Definition of dub reggae in English:

dub reggae


  • A genre of popular dance music made from remixing reggae recordings.

    ‘Phase Selector Sound's inventive dub reggae recordings transcend their Music City origins’
    • ‘Prosper will be a special guest co-host with Mick Sleeper on Soul Shakedown Party as they explore the influence of dub reggae on electronic dance music.’
    • ‘The album Much More Than Much Love has taken 18 months to come together, and sees Quaye fleeting between his favourite genres, including dub reggae, hip hop and West Coast country rock.’
    • ‘Of course, there's unreleased stuff for the die-hard fan, including a dub reggae remix of Playgroup's ‘Bring It On’ and Yello's ‘Soul On Ice.’’
    • ‘Dance music is at its most exciting when it's at its most impure, whether it's Detroit techno's mixture of Kraftwerk and Funkadelic or drum n' bass's marriage of dub reggae and rave.’
    • ‘Originally from Sacramento and now based in New York, this fivesome makes moody, wide-screen rock textured with all manner of influences from dub reggae to funk.’
    • ‘His latest album shows Deadbeat returning to the roots of dub reggae, a sound that has shaped his productions since the get-go.’
    • ‘The Blondie boys, led by Chris Stein, are in snappy form: their métier is still mainly sharp new-wave pop, though they have a crack at dub reggae on Background Melody and folk on Magic.’
    • ‘If you've lived in this city long enough, and happen to have a sweet spot for the deep and soulful sounds of roots, rock steady and dub reggae, then you're probably familiar with at least one incarnation of Moss Raxlen's Dub Lounge.’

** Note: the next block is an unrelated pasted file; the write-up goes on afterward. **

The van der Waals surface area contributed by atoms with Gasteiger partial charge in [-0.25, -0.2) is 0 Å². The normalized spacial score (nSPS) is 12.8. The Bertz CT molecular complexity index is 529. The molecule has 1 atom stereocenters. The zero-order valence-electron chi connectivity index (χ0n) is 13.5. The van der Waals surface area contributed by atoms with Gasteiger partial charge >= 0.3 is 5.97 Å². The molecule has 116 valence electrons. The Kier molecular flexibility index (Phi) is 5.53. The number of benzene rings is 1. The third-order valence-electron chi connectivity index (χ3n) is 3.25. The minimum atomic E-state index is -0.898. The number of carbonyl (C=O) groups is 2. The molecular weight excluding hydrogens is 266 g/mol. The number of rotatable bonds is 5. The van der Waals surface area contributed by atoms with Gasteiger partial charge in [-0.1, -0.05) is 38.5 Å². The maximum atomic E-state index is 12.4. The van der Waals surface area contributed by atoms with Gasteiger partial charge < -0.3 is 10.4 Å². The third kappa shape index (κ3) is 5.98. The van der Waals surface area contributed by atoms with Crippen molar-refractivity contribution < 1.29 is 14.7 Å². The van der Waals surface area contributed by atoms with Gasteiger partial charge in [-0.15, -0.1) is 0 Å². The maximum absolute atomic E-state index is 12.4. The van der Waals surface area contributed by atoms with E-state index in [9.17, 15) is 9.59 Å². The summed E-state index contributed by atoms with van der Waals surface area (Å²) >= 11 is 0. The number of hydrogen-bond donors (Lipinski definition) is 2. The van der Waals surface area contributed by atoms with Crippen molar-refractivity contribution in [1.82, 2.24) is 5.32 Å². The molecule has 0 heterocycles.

• ‘While the latter kept an ear on what was becoming known as world music and was a fierce advocate of dub reggae, Peel's addiction to the new was leading him into places where a roots rocker like Kershaw feared - or preferred not - to tread.’
    • ‘Over the course of an hour, you pick up traces of dub reggae, bossa nova, ‘grime’ garage and, on Too Cold, something that recalls the score of a lost West End musical.’
    • ‘Japan has a long history with dub reggae, and the latest chapter's a good one.’
    • ‘Thirty years ago he fused the sound of punk with dub reggae and early hip-hop acts and created something new.’
    • ‘Albums by Lee Perry and King Tubby, the pioneers of dub reggae, are also in the collection.’
    • ‘Third in the line-up were music-scene veterans Brother Vegetable, playing their trademark dub reggae festival favourites.’
    • ‘However, Rodriguez cites salsa music as his main influence, along with such unlikely sources as Gang of Four, Miles Davis, the Mahavishnu Orchestra, Genesis and dub reggae.’
    • ‘I used to be a lot more into punk, early hip-hop, and dub reggae.’
    • ‘Oasis also stakes out very different sonic terrain, nodding to electronic pop, dub reggae, and sixties psychedelia.’
    • ‘Selected by DJ Stéphane Cocke, this tasteful spread of local tunes touches on house, bossa nova, broken beat, dub reggae, hip hop, pop and points in between.’
    • ‘If you've ever wondered why no one ever dares to combine southern soul, dub reggae, folk and country well, wonder no more, dear reader.’
    • ‘But stuff that I would previously have skipped over, like dub reggae, jungle and hip hop began to seep through.’